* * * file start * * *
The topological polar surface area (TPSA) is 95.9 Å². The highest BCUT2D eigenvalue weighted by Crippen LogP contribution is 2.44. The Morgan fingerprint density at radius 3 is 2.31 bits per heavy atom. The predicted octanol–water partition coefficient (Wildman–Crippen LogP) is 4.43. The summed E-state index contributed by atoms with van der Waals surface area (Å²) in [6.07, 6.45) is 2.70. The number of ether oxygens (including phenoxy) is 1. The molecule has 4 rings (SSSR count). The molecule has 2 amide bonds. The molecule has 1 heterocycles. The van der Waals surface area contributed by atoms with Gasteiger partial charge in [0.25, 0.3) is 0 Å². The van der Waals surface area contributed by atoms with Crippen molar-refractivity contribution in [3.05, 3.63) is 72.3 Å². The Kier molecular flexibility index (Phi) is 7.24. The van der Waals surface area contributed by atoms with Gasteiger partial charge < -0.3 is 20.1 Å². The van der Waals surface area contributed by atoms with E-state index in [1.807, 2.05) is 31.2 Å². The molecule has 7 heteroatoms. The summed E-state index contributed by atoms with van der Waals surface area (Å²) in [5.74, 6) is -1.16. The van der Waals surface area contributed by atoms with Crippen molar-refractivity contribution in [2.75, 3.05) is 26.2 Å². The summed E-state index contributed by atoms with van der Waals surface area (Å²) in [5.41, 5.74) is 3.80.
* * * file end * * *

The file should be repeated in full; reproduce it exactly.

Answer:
The topological polar surface area (TPSA) is 95.9 Å². The highest BCUT2D eigenvalue weighted by Crippen LogP contribution is 2.44. The Morgan fingerprint density at radius 3 is 2.31 bits per heavy atom. The predicted octanol–water partition coefficient (Wildman–Crippen LogP) is 4.43. The summed E-state index contributed by atoms with van der Waals surface area (Å²) in [6.07, 6.45) is 2.70. The number of ether oxygens (including phenoxy) is 1. The molecule has 4 rings (SSSR count). The molecule has 2 amide bonds. The molecule has 1 heterocycles. The van der Waals surface area contributed by atoms with Gasteiger partial charge in [0.25, 0.3) is 0 Å². The van der Waals surface area contributed by atoms with Crippen molar-refractivity contribution in [3.05, 3.63) is 72.3 Å². The Kier molecular flexibility index (Phi) is 7.24. The van der Waals surface area contributed by atoms with Gasteiger partial charge < -0.3 is 20.1 Å². The van der Waals surface area contributed by atoms with E-state index in [1.807, 2.05) is 31.2 Å². The molecule has 7 heteroatoms. The summed E-state index contributed by atoms with van der Waals surface area (Å²) in [5.74, 6) is -1.16. The van der Waals surface area contributed by atoms with Crippen molar-refractivity contribution in [2.75, 3.05) is 26.2 Å². The summed E-state index contributed by atoms with van der Waals surface area (Å²) in [5.41, 5.74) is 3.80.